"Because I like money" is probably not the best response. "I am worth that much" is entirely reasonable if your research indicates that that is the going rate for your skills in that area, though you should probably be able to cite sources if challenged. I am going to assume that your skills and the position are in close alignment, such that you are not offering high-value skills for a low-value job, and expecting to be paid for the skills.
One of two things are happening (or maybe a combination): the recruiter thinks they can convince you that you are worth less than market rate; or the recruiter needs to feel better about purchasing your services at market rate, when they know that you previously worked for less. I think that both can approached with the same strategy, which would be to provide reasons why you previously worked for less. Possible examples, if they are true in your case:
- I gained valuable skills and experience in my last job, and my research indicates that that this is the market value of my current skill-set.
- My personal situation when I was last searching for work was such that I needed a contract sooner, rather than holding out for my actual market value.
- Due to the short duration of the contract, the additional pay would at best have covered the cost and risk of extended negotiations.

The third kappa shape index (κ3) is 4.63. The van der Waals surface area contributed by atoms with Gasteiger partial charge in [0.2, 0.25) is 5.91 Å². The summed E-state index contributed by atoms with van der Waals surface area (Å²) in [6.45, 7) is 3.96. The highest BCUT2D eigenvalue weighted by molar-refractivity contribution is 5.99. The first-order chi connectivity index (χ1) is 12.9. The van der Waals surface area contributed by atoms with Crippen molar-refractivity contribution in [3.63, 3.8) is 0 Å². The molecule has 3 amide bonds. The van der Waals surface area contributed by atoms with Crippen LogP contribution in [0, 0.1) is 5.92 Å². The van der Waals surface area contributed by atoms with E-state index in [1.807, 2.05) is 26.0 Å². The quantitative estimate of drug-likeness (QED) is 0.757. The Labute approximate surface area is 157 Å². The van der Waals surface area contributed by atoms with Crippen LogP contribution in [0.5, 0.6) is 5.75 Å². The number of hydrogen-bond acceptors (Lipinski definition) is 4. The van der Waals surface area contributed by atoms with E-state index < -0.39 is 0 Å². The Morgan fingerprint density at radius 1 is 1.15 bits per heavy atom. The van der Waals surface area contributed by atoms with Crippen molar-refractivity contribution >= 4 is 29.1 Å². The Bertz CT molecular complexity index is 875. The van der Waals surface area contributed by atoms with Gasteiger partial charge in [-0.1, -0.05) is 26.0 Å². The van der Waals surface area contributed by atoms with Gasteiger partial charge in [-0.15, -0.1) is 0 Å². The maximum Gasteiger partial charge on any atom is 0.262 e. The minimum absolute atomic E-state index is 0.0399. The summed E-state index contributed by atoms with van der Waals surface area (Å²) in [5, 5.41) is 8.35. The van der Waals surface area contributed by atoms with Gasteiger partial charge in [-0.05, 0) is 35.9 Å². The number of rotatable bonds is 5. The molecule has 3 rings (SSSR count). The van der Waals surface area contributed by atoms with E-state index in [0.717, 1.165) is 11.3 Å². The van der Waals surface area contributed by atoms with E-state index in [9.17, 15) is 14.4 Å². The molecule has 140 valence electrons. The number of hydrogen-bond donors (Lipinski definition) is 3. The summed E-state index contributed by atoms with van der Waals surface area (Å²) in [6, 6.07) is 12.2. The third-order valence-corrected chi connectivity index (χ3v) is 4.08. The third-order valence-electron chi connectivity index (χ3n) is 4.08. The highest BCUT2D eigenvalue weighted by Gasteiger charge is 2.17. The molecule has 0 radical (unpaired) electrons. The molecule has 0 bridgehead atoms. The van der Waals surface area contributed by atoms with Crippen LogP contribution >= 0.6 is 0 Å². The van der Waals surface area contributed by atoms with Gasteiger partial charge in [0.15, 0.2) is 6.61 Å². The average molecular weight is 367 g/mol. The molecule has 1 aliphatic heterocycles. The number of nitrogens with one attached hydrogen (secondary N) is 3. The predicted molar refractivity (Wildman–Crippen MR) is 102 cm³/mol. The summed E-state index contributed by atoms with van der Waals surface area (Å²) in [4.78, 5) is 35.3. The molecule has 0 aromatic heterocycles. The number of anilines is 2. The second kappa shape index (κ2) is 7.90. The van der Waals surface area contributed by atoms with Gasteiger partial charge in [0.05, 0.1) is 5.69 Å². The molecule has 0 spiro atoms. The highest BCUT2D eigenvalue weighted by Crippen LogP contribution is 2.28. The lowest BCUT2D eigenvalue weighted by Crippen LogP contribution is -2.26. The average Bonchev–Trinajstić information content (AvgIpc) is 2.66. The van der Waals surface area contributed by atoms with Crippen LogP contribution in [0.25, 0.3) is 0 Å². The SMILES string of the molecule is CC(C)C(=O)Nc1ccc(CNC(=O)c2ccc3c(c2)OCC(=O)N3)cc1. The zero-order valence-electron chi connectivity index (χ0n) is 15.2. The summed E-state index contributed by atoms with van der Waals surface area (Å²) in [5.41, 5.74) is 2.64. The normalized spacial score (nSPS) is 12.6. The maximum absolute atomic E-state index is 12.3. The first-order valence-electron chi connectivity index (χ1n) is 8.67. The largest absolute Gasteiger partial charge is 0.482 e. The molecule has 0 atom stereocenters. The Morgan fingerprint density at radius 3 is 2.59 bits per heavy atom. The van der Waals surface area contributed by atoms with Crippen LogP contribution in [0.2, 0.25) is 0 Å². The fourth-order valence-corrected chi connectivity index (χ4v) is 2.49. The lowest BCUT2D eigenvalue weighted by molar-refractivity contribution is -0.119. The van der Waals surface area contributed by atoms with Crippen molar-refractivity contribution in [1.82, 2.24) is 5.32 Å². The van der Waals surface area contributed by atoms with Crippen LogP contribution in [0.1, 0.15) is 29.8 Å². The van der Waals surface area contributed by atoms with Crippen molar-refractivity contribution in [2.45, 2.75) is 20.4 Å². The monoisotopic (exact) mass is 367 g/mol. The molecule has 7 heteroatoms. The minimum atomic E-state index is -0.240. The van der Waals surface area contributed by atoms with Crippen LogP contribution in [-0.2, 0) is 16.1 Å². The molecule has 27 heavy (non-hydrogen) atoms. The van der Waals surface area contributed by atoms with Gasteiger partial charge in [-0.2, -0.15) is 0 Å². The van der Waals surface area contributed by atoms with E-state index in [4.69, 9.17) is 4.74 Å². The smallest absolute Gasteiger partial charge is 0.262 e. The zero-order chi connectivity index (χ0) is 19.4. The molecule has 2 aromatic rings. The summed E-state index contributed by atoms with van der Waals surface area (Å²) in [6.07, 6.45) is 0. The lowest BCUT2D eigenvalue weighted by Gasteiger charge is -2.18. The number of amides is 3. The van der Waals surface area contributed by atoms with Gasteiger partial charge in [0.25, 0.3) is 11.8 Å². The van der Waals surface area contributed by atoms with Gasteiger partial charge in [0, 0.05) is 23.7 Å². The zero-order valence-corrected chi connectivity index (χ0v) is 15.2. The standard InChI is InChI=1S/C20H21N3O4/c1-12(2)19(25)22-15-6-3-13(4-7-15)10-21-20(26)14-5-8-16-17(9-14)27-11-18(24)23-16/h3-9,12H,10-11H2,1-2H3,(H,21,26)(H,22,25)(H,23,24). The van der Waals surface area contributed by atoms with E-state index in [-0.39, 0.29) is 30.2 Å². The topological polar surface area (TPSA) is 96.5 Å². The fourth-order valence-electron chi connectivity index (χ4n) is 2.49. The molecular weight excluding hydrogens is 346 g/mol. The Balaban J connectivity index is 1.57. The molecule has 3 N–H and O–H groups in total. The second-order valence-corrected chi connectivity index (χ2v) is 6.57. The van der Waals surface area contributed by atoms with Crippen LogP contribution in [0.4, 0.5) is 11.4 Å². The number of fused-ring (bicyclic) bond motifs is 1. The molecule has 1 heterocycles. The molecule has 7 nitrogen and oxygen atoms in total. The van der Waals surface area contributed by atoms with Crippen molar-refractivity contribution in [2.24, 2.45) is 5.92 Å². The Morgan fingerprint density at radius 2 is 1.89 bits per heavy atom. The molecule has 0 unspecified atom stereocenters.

- I was looking for a shorter contract, and most of what was available was longer than I was looking for. To get a contract of the length I was looking for, I adjusted my ask.
- The last contract offered a number of non-pay features which are not currently included in this contract. They were _; would you be interested in negotiating them?
You should be looking to address both possibilities, showing that you know your actual market value and showing some reason why you last accepted a much different rate.
The recruiter's question is interesting ("How can I justify that?"), because it would seem to indicate that they need to justify the pay delta to their management. Assuming the recruiter asked the pay question and is negotiating pay (this seems to be your case), the easiest solution would just be for them to report the results of the negotiation, and not go into the details of your previous rate(s). Of course, it could be that the recruiter is using I to make you feel empathy for them as a tactic, but I don't think confronting them on that possibility is a path to successful negotiations.
Justifying the 50% increase is may be harder simply because it means finding another (and preferably different) reason why you accepted a below market rate two contracts ago, if it was indeed below market rate. Maybe it was a longer contract? In which case maybe you had much less experience, or you could have learned a lot, or its rate was calibrated based on a different time in the market, etc.. Sticking to just your previous rate, and not two contracts previous, would probably be best if at all possible.